Remember less can be more. I say this because if people are busy too much information becomes background noise. So, be selective about what and how often you post or email. Make it newsworthy and friendly.
You may be saying, but I do all this or I’ve tried that and it’s not working. Again, knowing your customer will help you determine where to sell and the best strategies to use. If normal outlets aren’t working, it’s time to get creative to develop better strategies and or find new markets.
Food for thought: Where do my customers go? What do they do?
18 thoughts on “Communicating with Customers”
A very interesting article, and plenty to think about, thank you 🙂
Thanks Marilyn – getting feedback is important and I don’t always take the time to do it. Glad you reminded me.
Thanks Ruth! I know it’s not always on the front of people’s minds, but it helps.
Very well done, Marilyn. Gives us lots to think about. Feedback is crucial but not easy to get via on-line shopping.
Thanks Cathy! There is a lot to think about in marketing in order to start planning strategies.
Thanks for this Marilyn. I agree with Cathy, getting feedback isn’t easy online, I don’t know why, it used to be so common.
I have some theories about the lack of on-line feedback today, but I’ll save it for another discussion! Looking forward to Marilyn’s continuing marketing and business series.
You’re welcome Zed! It is very odd to me that places online lack an option for feedback. If you look at the big guys as I mentioned, its critical to get feedback. Customer satisfaction is key which is why many have very liberal return policies. A lot of smaller online retailers have also started feedback and loyalty programs in the footsteps of the giants. Companies that don’t offer this option are missing out and probably losing business.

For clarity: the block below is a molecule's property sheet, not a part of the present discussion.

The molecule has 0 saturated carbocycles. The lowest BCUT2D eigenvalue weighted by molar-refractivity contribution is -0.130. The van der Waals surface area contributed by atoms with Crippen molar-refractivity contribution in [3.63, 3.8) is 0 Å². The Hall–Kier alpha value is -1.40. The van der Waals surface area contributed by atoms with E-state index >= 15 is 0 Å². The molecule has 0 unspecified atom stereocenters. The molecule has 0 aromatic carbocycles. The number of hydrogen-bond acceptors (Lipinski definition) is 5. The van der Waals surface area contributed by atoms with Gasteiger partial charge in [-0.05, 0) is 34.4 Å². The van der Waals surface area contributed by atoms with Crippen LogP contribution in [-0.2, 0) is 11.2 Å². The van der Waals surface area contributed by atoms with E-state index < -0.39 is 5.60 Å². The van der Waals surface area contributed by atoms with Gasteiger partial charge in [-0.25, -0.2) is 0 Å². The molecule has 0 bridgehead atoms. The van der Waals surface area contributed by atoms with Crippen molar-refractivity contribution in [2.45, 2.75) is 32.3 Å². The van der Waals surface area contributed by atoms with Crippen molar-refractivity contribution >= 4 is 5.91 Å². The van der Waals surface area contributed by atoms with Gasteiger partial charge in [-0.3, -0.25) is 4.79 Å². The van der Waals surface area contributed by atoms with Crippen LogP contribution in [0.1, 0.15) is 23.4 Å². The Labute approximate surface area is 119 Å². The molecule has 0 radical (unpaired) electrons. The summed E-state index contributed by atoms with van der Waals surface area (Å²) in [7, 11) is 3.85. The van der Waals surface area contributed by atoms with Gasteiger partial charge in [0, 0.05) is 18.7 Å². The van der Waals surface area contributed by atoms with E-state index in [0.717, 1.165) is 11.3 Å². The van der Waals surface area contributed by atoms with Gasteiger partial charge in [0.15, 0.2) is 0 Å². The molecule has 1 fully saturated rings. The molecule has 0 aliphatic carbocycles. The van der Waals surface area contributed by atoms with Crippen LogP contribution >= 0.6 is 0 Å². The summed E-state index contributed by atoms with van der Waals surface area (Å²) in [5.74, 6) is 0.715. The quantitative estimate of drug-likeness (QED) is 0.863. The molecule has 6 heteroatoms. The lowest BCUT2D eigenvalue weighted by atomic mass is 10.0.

They do have an option, ebay has options for customers and sellers, etsy has options for customers, they just mostly choose to not bother. Unfortunately sellers can’t leave feedback, but we can message buyers to thank them for theirs.
Great article Marilyn. Lots to think about. The feed back on eBay became pointless. People got very upset if you didn’t give them top rating. Then there were the sellers that would say if you don’t leave me good feedback I will leave you bad feedback.
Thanks Ann! It’s unfortunate the system Ebay has created is so skewed because sellers are afraid of bad ratings. But there are many other good examples of online feedback as I mentioned.
I am enjoying your series of articles and learning a lot – thank you!
Thanks Lyn! I’m glad to hear the information is useful.
Finally, I had the time to sit down and read this properly.
Very good questions, Marilyn! Feedback is very important, and asking customers what they think is paramount, regardless of whether they will take the time to write it down on your shop feedback section (an email will often suffice). I also worry about whether items reach people on time, whether packaging was good, all those little details that can make or break a sale. Online shops need to take care and make sure word of mouth is working in their favour, since our buyers can’t really touch or feel the items for sale…
Thanks Leonor! Excellent points and observations. Follow up is so important because you don’t know once your product has left your hands what has happened that could affect customer satisfaction or future sales. It takes a little extra time and effort,but I think it’s well spent.
You have a very interesting point of view: What makes you a loyal customer? This is a very good thing for all people in customer service to think about. This way, they can provide the service that they would like to be given to them. Customers would be happy about that. Sometimes, customer service people can become institutionalized that they forget about what customers are and who they are and become lost in the world of rules and policies given by the company.
Thank you for your comment John. It is very true in big business. However, for a small business person, it should be an absolute must to provide excellent customer service. The next sale may depend on it.